The Rule of 20
In 2008, the EU announced its triple goal related to energy efficiency under the ‘20-20-20 Policy’. With a wide range of far-reaching policies, the EU aims to cut its dependence on primary energy sources by 20%, reduce CO2 emissions by 20%, and also increase renewable energy production by 20% before 2020
To help lower electricity consumption by raising consumer awareness, all appliances released in the European market must display a label, which indicates the energy efficiency rating, annual energy consumption, and other energy-related information. In addition to helping consumers choose more efficient products, the labeling system encourages manufacturers to develop technologies, which require less energy to operate.
• Standard compressors to variable speed and capacity modulated scroll compressors
• Direct driven outdoor fans to variable frequency drive, inverter-driven fans
• Direct driven indoor coil motors to direct current or ECM-type motors • Variable capacity indoor units
• Better heat exchanger surfaces with multi-segmented coils
• Improved controls and diagnostics
• R-22 to R-410A
• Better refrigerant charge and oil management
Advantages of VRF
Some of the features of VRF systems should provide energy savings. These include:
• Good part load performance due to multiple compressors and variable speed compressor systems permitting capacity modulation to serve 7% to 100% of the cooling or heating load. Many hours of HVAC system operation are spent between 30% and 70% of maximum capacity where the VRF system efficiency is high (Roth 2002).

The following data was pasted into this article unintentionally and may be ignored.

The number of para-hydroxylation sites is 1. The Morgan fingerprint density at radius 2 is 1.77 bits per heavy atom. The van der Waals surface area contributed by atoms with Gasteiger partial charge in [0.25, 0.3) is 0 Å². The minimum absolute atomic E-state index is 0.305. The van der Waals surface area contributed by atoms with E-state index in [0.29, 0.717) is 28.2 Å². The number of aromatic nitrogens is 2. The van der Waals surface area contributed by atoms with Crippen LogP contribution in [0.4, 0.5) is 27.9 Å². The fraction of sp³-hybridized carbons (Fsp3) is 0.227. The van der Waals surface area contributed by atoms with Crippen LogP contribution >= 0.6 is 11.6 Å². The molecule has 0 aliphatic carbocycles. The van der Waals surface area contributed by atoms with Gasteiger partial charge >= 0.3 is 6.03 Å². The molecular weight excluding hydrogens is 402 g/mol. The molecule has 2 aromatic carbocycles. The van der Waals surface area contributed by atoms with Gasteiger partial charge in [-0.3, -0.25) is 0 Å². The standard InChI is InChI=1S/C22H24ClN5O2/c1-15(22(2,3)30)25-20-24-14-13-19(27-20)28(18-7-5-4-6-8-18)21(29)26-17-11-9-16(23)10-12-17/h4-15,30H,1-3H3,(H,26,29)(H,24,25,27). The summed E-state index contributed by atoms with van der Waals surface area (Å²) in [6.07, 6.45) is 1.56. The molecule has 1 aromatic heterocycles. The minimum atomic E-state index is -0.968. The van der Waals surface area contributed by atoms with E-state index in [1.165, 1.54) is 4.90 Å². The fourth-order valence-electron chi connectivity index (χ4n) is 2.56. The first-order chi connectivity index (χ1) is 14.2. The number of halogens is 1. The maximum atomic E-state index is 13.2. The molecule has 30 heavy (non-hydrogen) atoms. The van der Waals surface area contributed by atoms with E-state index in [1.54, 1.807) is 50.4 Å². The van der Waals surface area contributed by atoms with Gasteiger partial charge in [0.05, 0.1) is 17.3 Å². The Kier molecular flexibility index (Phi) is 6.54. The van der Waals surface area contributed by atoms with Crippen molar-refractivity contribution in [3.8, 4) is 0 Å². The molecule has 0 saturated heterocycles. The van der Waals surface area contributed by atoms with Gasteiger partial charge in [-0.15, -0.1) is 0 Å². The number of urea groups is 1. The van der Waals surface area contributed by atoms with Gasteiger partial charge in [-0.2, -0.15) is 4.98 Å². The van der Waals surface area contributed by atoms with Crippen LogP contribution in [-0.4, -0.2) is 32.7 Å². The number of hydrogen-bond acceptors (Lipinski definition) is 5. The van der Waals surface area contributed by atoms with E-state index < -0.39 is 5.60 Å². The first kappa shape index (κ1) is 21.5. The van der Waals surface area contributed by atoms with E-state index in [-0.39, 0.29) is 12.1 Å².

• Good zone control, saving by not conditioning unoccupied zones and by providing the capability to condition single zones off hours at a reasonable cost. Figure 3 shows how VRF systems can provide zone control, including simultaneous heating and cooling.
Heat recovery is readily accomplished with the refrigerant when some of the indoor units are heating and some of the units are cooling. According to one manufacturer’s published data, if a 50% demand for full cooling and a 50% demand for full heating exist, in the heat recovery mode the compressor would only be 48% loaded.
• Duct losses are confined to the ventilation air which is normally about 1/5th of the air flow of a ducted system circulating and conditioning both the ventilation air and the recirculated air. (Since ducts are often in unconditioned spaces, duct losses may not contribute to building space conditioning). • The refrigerant is used directly as both the working fluid and the heat transfer fluid tending to make the VRF system more efficient than systems that use air or water as a secondary heat transfer fluid for delivering heating or cooling.
• The use of R-410Aand other features such a variable speed compressors, multiple speed fans and blowers, refrigerant circuitry, electronic expansion valves and advanced controls contributes to enhanced low-temperature performance
• Better comfort. Since the system can be modulated to follow the load, units can remain running to maintain the temperature within narrow limits, assuring a comfortable temperature envelope.
• Low noise levels. Levels are 24 dBA for the indoor unit and 56 dBA for the outdoor unit.
• Flexible and quick installation. Only a small (3” or so) opening is needed for the refrigerant piping.
• Low-profile, low space requirements and light weight make units easier to fit into tight spaces and to avoid obtrusive terminal units that could spoil the aesthetics of a space.
• Modularity allows easy apportioning of energy costs among tenants or operations. Increased useful building space is enabled by reducing floor to floor height (12” ceiling void vs. 20”) and eliminating the need for a machine room. • Avoids the need for an on-site, trained operator as might be desirable with a large chiller based system